from GeologyAbout Website
That's what a 2003 research expedition
found in the Gulf of Mexico on a seafloor hill the scientists named
Chapopote, the Mexican Spanish name
for tar. It's the world's first known asphalt volcano. There are
more being found all the time.
As is common around the Gulf, oil and
gas leak upward with the salt.
Even with this short-range visual instrument they documented one square kilometer of tar flows, some of them 20 meters across. Besides asphalt, the expedition found places soaked with petroleum and others with cold, white layers of methane hydrate.
cold seeps elsewhere on the world's
seafloor, all of these localities supported colonies of
chemical-eating organisms. Bunches of tubeworms were found growing
in and around the tar flows. Apparently something makes the asphalt
attractive to life, but no one is sure yet how the biogeochemistry
In fact it forms asphalt "aa" and "pahoehoe" just like what you find in Hawaiian basalt. In another parallel with ordinary volcanoes, the warm asphalt turns delicate icy layers of methane hydrate into bursts of free gas, just as hot rock lava causes explosions by flashing groundwater into steam - phreatomagmatic eruptions.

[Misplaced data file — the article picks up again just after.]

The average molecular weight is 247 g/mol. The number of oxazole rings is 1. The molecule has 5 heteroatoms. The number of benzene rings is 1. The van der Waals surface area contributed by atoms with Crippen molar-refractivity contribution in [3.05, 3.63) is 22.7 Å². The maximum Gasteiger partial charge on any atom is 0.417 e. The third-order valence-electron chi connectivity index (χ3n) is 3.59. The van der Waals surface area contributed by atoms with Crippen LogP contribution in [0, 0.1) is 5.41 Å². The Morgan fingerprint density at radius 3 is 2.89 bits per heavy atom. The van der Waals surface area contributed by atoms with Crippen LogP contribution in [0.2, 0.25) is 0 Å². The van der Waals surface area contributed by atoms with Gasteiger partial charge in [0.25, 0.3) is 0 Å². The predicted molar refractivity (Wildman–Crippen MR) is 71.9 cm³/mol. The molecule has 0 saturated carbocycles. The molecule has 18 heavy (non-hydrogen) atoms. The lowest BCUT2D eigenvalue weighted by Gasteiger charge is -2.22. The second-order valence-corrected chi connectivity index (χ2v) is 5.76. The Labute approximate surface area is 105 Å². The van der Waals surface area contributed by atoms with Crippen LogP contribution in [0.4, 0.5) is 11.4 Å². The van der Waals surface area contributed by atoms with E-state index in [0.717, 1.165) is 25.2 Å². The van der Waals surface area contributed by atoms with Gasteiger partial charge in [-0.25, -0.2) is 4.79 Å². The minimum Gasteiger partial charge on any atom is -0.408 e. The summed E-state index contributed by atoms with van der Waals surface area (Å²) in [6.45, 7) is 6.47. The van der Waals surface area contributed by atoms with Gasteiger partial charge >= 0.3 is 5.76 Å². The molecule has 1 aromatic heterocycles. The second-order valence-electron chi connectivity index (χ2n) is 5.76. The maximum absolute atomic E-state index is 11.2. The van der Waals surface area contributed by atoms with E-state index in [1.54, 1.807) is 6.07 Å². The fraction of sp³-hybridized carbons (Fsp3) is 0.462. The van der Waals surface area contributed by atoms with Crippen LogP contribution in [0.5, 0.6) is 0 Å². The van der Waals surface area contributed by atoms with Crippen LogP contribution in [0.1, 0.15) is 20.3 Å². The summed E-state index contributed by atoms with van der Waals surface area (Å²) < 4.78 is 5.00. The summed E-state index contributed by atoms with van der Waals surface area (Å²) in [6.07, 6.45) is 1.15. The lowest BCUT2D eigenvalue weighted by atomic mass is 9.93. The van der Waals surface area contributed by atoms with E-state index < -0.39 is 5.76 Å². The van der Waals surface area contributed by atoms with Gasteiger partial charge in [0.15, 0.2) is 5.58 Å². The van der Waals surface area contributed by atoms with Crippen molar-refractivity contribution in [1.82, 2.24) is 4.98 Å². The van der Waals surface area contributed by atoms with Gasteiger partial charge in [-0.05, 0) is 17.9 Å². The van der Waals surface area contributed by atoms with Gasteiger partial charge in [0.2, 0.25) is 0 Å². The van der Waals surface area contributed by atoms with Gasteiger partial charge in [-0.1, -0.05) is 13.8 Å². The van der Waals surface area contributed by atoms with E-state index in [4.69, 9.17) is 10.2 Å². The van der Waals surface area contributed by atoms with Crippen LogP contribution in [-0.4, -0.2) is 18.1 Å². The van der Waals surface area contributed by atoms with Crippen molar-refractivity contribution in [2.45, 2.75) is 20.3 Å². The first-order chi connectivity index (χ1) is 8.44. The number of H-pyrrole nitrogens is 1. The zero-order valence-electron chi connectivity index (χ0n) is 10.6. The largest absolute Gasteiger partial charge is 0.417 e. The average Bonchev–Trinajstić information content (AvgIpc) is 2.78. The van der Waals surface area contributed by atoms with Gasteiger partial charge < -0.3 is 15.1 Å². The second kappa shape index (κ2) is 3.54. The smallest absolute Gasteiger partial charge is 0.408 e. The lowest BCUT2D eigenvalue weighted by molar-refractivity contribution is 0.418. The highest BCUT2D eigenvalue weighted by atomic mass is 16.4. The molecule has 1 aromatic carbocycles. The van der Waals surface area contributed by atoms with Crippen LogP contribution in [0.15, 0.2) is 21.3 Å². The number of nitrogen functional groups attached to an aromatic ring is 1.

(But I don't know what you'd call a
tar/hydrate eruption in scientific Latin.)
Examining samples from the tar flows,
the researchers found abundant small pores lined with various
minerals: sulfates, chlorides and carbonates. They theorized, in the
18 October 2005 Eos, that the energy source involves a special
substance: supercritical water.
As the water cools and the dissolved
load precipitates, a shell of tar would form protecting the hot
fluid inside, analogous to lava tubes, and the fluid would
eventually reach the sea floor. There the more volatile parts of the
"lava" would enter the seawater while the heavy asphalt remains.
Are There More
In fact MacDonald, in the 14 May 2004
Science, pointed out that tar flows had been photographed 200 km to
the north of Chapopote in 1971. He suggested that others might
locate more occurrences by doing what his team did: looking for oil
slicks in satellite images of the sea surface.